In Southeast Asia and Uniform, Kamala Harris. In normal conditions, any solo international journey by the United States’ first female vice president and the country’s first female vice president of color would elicit first-degree attention. Not only in terms of her speeches and joint press conferences but also in terms of her ceremonial appearances. The emphasis is on the last word.

After all, as a trailblazer and one of the few women leading a country on the global stage (at a time when one of the most famous, Angela Merkel of Germany, is ready to step down), every word and decision she makes has the symbolism of the trailblazer. Her choices have an impact not only on herself but also on others who come after her and will learn from her example.

Nonetheless, Kamala Harris’ recent trip to Southeast Asia, which ended on Aug. 26, was significant in part because the focus was on what she said and how little reaction there was to the trip’s theatre. This is very astonishing when you consider the formal choreography of such trips, which are a dance between public performance and private policy conversations.

That could imply that we have lost interest in the idea of a female leader, a theory that falls into the too-good-to-be-true category. Alternatively, it implies that Kamala Harris actively and carefully built her image in order to guarantee that it did not distract from the task at hand.

She wore only dark pantsuits in navy, grey, and black from the evening of Aug. 20, when she departed Washington for Singapore, through her time in Vietnam, with a modest flag pin on the lapel, plain white or light blue shells beneath, and her signature simple strand of pearls.

She wore a dark pantsuit to meet with Singapore Prime Minister Lee Hsien Loong. To the orchid naming ceremony, I wore a black pantsuit. On the third anniversary of John McCain’s death, he wore a dark pantsuit to meet with Vietnamese President Nguyen Xuan Phuc at John McCain’s memorial in Hanoi.

With the Delta strain and other variants of the virus spreading a cloud of fear over the world’s efforts to combat the epidemic, her dark outfit reflected the world’s somber mood.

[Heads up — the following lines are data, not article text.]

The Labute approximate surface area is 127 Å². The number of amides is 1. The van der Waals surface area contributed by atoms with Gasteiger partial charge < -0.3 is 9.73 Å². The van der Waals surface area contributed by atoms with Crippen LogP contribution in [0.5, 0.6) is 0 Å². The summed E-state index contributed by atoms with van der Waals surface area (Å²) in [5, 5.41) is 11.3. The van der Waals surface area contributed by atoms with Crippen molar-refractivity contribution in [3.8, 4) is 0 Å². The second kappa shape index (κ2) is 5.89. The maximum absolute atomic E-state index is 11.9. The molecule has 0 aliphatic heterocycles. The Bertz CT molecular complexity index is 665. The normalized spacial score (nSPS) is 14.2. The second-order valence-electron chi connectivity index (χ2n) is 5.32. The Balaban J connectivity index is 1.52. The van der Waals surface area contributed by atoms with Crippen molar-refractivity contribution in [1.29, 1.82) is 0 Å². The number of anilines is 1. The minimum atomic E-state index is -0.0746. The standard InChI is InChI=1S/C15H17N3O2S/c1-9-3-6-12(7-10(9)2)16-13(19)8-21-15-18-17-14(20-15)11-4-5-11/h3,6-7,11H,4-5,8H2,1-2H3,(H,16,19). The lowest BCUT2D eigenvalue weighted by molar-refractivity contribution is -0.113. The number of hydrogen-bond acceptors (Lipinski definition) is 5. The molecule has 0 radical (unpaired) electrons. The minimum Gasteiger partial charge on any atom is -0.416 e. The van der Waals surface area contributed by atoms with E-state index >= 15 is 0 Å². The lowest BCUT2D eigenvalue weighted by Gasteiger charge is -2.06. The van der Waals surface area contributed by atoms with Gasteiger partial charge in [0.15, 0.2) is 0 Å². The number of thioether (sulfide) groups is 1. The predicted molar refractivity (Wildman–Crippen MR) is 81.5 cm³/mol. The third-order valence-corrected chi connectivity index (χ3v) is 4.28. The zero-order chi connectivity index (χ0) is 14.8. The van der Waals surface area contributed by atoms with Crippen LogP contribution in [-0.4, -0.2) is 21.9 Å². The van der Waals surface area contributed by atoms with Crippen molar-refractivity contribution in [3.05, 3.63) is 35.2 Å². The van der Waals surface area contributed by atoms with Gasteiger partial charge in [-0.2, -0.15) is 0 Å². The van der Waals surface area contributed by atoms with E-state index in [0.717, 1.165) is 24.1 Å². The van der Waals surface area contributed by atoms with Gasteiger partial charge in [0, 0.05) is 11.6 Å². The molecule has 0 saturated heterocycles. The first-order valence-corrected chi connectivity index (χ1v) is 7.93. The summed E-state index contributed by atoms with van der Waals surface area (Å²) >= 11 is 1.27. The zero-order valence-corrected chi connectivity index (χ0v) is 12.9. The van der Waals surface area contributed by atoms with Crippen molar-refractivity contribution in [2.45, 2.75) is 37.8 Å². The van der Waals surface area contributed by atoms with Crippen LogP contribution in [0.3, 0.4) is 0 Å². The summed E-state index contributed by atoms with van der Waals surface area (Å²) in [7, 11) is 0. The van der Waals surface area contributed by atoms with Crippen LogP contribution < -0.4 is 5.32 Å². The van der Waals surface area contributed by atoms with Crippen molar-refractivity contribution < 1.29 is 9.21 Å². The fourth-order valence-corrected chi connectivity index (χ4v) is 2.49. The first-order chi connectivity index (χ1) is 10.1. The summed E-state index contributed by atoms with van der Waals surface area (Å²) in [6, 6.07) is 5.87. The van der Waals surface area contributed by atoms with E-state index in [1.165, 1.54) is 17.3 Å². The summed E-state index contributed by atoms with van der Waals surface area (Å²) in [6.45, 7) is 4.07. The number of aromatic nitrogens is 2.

Her clothing choices also helped her fit in: not only with her male classmates, who were dressed similarly but also with political tradition as it exists in the collective consciousness. After all, black suits are effectively a euphemism for generic world leader uniforms, which is why people freak out when a president wears beige. (Beige! Oh my goodness! Oh my goodness!)

That, in the end, was the most important takeaway from the vice president’s stagecraft. More than that, Kamala Harris checked the diplomatic dress boxes, wearing American designers (Prabal Gurung, Altuzarra) and, in keeping with her mandate to focus on climate change, only garments she already owned.

Given that Ms. Harris has pointedly strayed from the bled-into-the-background uniform in previous moments in the spotlight when she wore a suffragist white suit on the evening Joe Biden declared victory in the presidential election; a bright purple coat and dress melding blue and red at her swearing-in, and a cream pantsuit at the State of the Union.

It was also beneficial from the perspective of a number two who does not want to steal the focus from her boss. Or to divert attention away from the pressing issues of the day (not to mention demonstrate discipline and an ability to stay resolutely on message). Even if, while witnessing the adventure unfold, it was difficult not to wish that a woman didn’t have to dress in generic male camouflage to play her part.

Clothing may be used to transmit a multitude of messages, including unity, hope, allyship, and resolution, and it is a tool that women have the most access to for obvious reasons. They should not have to give it up in order to be taken seriously. Nobody should.

Maybe that will happen, legitimizing the chance for everyone to use clothes (and, dare we say, fashion) to its fullest, most diversified potential. For the time being,Kamala Harris must strike a balance between representing her administration and making history. It’s possible she won’t be able to serve both masters. However, that would be interesting to watch.